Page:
Posts Tagged ‘Monica Lewinsky’
June 6, 2014 | by The Paris Review
I relish hearing my mother’s crazy tales about her forebears, many of whom got kicked out various European countries, throughout history. And then there’s her maternal grandfather, about whom the stories are legion—they begin with him leaving home at fifteen to fight with Pancho Villa. I often wonder what he and I have in common, whether there is more than blood that connects us. It’s that impulse that partly explains the contemporary obsession with ancestry, as I’ve learned from Maud Newton’s absorbing essay in the June issue of Harper’s. Newton’s research into her family tree has led to revelations about her lineage, but by and large her search seems directed at the branches on which she is borne—her parents—and it describes the central tension in the modern hunt for ancestry: the desire to explain or to explain away certain aspects or ourselves, but also to make some kind of sense of where we come from, without losing sight of who we are as individuals. “We come from our parents, who came from their parents, who descended, as the Bible would put it, from their fathers and their fathers’ fathers,” Newton writes, “and then we enter the world and we become ourselves.” —Nicole Rudick
Angelica Garnett was Bloomsbury royalty: the daughter of Vanessa Bell and niece of Virginia Woolf, she grew up at Charleston, the colorful East Sussex farmhouse that became the movement's literal and spiritual home. Until the age of eighteen, Garnett believed herself to be the daughter of the art critic Clive Bell; in fact, she was the product of her mother’s affair with the artist Duncan Grant, who often made his home at Charleston. At twenty-four, she married fifty-year-old David Garnett—Duncan Grant’s former lover. It should come as no surprise that Garnett’s 1984 memoir Deceived with Kindness: A Bloomsbury Childhood is somewhat … ambivalent. She describes a world ostentatiously devoted to freedom yet still fundamentally hidebound by Victorian convention—in which she and other children were largely casualties of an adult experiment. Even years later, the author’s anger at her parents’ self-absorption is palpable, and she is not necessarily sympathetic herself. It can be uncomfortable reading. But to anyone interested in either the romance or reality of Bloomsbury, I'd recommend it highly. —Sadie Stein
My fiancée and I joke that bacteria and viruses are actually alien life-forms that have been here for billions of years, lying in wait for the chance to wipe humans out. (Look under a microscope and try to disagree.) But in Ed Yong’s fascinating look at bacteria’s pathogenicity, bacteria attack us more by accident, not to assassinate us—people are just “civilian casualties in a much older war” between microbes. Yong writes, “We’re not central actors in the dramas that affect our lives. We’re not even bit players. We are just passers-by, walking outside the theatre and getting hit by flying props.” —Justin Alvarez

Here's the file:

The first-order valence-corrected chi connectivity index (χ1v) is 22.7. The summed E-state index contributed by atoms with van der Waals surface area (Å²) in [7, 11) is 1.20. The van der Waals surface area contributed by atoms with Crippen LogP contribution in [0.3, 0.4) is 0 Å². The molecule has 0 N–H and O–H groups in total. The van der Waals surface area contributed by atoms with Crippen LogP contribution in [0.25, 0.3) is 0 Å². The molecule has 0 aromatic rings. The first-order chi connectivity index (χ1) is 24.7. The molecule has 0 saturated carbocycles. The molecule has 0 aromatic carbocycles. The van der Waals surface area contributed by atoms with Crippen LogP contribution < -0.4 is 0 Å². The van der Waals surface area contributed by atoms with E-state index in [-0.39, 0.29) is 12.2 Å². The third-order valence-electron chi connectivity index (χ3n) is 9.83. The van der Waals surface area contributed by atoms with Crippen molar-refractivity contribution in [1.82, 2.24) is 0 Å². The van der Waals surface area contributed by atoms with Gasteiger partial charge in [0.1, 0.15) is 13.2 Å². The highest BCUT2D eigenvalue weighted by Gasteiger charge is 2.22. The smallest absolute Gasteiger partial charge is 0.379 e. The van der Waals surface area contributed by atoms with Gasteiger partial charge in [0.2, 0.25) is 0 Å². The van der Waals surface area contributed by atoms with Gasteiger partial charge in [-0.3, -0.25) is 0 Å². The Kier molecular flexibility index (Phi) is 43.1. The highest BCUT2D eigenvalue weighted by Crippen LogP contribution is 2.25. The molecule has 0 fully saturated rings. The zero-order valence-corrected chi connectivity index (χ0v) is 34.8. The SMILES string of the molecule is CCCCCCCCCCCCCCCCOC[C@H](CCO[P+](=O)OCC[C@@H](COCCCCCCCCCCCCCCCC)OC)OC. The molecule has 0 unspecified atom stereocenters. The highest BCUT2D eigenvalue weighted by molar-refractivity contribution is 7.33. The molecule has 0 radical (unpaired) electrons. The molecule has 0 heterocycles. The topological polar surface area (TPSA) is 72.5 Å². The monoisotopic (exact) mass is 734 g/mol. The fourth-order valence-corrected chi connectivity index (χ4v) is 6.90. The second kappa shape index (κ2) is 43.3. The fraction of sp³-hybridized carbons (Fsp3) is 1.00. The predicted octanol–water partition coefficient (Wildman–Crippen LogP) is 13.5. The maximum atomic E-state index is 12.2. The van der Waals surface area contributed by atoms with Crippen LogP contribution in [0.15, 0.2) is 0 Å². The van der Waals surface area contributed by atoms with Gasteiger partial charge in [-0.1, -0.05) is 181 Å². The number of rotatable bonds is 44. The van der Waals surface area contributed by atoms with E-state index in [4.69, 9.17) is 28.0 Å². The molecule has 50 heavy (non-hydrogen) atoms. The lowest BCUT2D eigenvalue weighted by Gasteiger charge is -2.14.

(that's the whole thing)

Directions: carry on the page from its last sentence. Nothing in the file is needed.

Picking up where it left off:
Anne Carson’s poem “The Albertine Workout,” which appears in this week’s London Review of Books, is an ineffable marvel—it seems to have emerged from the same winking achronological wormhole that Barthelme’s “Eugenie Grandet” came out of more than forty years ago. —Dan Piepenbring
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December 3, 2012 | by Kate Levin
Like many, I devoted to the recent Petraeus affair only the attention required to make a quip or two. Paula Broadwell and Jill Kelley (already it’s a struggle to remember their names) didn’t linger long in my consciousness as actual people; quickly they became the naughty biographer and Tampa’s answer to Kim Kardashian, respectively. When processing a scandal, the mind makes remarkably fluid conversions from human being to character, and character to joke. Much more difficult is reversing this thinking, as I discovered the day I took a standardized test while seated next to Monica Lewinsky.
This was the fall of 2002—I was twenty-one, living in Brooklyn, and looking to escape the confusion of postcollege life. When I registered to take the law school admissions test at NYU that December, it felt less like choosing a career than like tossing a grappling hook out into the dark, hoping to catch hold of a stable future. Though public interest law seemed a perfectly appropriate path for someone raised on Pacifica Radio and political demonstrations, and though as a kid I’d logged countless hours watching the William Kennedy Smith and O. J. Simpson trials, I had neither an intellectual interest in the law nor any practical understanding of what lawyers did. Something about “briefs,” it seemed.